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Adam LaRoche could have several suitors if he hits the open market.
So it should be a no-brainer for the two sides to come together and work out a new contract before the veteran first baseman ever hits the open market, right?
Sadly, it's never that simple.
LaRoche, coming off the best season of his career, is going to want to be fairly rewarded for his performance. And the Nationals, trying to win now but not wanting to hamstring themselves down the road, aren't going to want to commit too much money or too many years to a mid-30s slugger whose numbers may start to wane.
Throw in a handful of other clubs potentially interested in LaRoche, and it's not difficult to envision a scenario where this could drag on longer than the Nationals would prefer.
First, though, a refresher course on the free agency procedure and timeline...
As soon as the World Series ends, all eligible players become free agents. They then have a five-day window to negotiate exclusively with their former club. On the sixth day, they're free to talk to any team in the majors.
So, if the Nationals want to lock up LaRoche before he ever gets a chance to formally negotiate with anyone else, they'll have to strike a deal within five days after completion of the Fall Classic.
How much is he likely to command? Well, it's an incredibly weak market for first basemen, with LaRoche topping a list that will also include Carlos Pena, Carlos Lee, James Loney and possibly Lance Berkman (if he doesn't retire). Not a stellar class, certainly not on par with last winter's crop that featured Albert Pujols, Prince Fielder and more.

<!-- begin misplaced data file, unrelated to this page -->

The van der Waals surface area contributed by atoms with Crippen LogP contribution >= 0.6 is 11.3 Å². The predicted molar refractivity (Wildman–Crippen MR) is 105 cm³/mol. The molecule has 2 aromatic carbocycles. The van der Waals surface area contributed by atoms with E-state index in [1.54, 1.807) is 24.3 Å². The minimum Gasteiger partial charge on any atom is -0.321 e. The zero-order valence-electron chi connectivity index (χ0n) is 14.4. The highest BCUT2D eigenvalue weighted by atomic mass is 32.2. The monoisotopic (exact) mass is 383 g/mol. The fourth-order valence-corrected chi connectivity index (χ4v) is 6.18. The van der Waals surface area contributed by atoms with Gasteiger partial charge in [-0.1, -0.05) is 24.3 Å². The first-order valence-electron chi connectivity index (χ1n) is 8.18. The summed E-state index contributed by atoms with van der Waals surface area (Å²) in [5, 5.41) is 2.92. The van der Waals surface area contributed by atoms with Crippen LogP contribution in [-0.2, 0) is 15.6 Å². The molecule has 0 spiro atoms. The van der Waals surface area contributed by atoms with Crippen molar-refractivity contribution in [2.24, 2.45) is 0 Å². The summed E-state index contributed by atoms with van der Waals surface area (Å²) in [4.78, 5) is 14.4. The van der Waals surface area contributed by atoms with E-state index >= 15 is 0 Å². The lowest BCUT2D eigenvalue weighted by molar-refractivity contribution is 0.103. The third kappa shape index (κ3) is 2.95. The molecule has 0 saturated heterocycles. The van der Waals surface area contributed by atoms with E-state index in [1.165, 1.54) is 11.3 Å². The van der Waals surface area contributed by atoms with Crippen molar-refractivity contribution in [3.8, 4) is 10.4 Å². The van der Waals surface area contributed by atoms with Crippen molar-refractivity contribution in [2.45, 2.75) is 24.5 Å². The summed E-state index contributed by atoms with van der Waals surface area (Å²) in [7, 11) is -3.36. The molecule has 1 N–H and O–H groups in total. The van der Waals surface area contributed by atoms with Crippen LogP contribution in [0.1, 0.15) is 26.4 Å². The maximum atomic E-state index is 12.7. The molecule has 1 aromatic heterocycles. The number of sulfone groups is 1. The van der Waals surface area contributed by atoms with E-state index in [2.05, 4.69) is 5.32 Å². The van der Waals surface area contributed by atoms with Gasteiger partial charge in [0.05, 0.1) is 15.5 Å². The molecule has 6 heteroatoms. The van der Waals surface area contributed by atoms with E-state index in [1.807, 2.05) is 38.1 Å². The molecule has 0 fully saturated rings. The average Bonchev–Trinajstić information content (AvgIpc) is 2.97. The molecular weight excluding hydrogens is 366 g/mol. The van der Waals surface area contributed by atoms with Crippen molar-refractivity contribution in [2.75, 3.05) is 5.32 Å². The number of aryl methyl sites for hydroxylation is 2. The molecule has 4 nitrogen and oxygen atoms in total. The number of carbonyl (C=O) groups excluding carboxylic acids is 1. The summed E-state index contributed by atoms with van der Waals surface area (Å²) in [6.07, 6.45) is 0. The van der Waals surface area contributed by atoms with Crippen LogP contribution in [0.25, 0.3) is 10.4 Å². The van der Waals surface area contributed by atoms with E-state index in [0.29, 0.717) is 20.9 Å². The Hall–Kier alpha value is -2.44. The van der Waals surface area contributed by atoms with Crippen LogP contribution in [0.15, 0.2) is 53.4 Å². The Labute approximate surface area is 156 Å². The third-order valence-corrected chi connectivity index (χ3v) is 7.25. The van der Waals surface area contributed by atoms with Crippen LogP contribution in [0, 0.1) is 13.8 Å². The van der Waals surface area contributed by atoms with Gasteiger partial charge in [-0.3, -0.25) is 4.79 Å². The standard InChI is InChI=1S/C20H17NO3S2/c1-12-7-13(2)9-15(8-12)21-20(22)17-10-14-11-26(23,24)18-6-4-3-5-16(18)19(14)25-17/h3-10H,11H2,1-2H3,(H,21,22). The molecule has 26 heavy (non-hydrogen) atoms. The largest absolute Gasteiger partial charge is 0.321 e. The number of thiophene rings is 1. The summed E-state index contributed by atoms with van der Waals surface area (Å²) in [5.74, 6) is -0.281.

So LaRoche's asking price could get a bump given the lack of alternatives out there. He made $8 million this season and has a $10 million mutual option for 2013 (which he'll decline), so you've got to assume he'll be seeking more than $10 million per year in his new deal.
Would two years and $22 million get it done? Probably not. LaRoche is going to want a third guaranteed year, which could raise the total price to $33 million or more.
Would the Nationals guarantee three years to a player who would turn 36 a couple of weeks after the contract expires? Maybe, but they're likely first to propose two guaranteed years with a third-year option. Maybe two years and $24 million, with a $13 million option for 2015.
That might get it done, though LaRoche's ultimate decision may have less to do with dollars and more to do with his level of comfort and desire to win. He clearly enjoyed this season in Washington, loves the group of players inside that clubhouse and believes this franchise has a chance to win the World Series next year and beyond.
Can any other potential suitor offer the same or more? Perhaps.
The three clubs most likely to be in the market for a veteran first baseman this winter are the Red Sox, Rangers and Orioles. Obviously, the Rangers will go into 2013 believing they can make another run at an elusive World Series title. The Orioles will hope to return to the playoffs after their surprising run this season. And the Red Sox, though a mess at the moment, have the resources to completely overhaul their roster in a hurry and thrust themselves back into the picture.
There's still a strong argument to be made, though, that the Nationals still offer LaRoche the best chance to win right now. And it's safe to assume Washington remains LaRoche's first choice.
Which means the Nationals could hold most of the cards in this negotiation, sensing LaRoche might be willing to take a small discount to stay here. Remember, he's not represented by Scott Boras, who would insist on his client accepting the most lucrative offer. (Or, at the very least, convince the Nats to bid against themselves and raise the price tag.) He's represented by Mike Milchin of SFX, a successful but low-key agent who arguably has only one higher-profile client than LaRoche: Justin Verlander.
In the end, here's what we can say with some degree of certainty: LaRoche wants to remain a National. The Nationals want LaRoche to remain a National.
Now it's just a matter of the two sides figuring out how to make that happen in a manner that leaves each satisfied.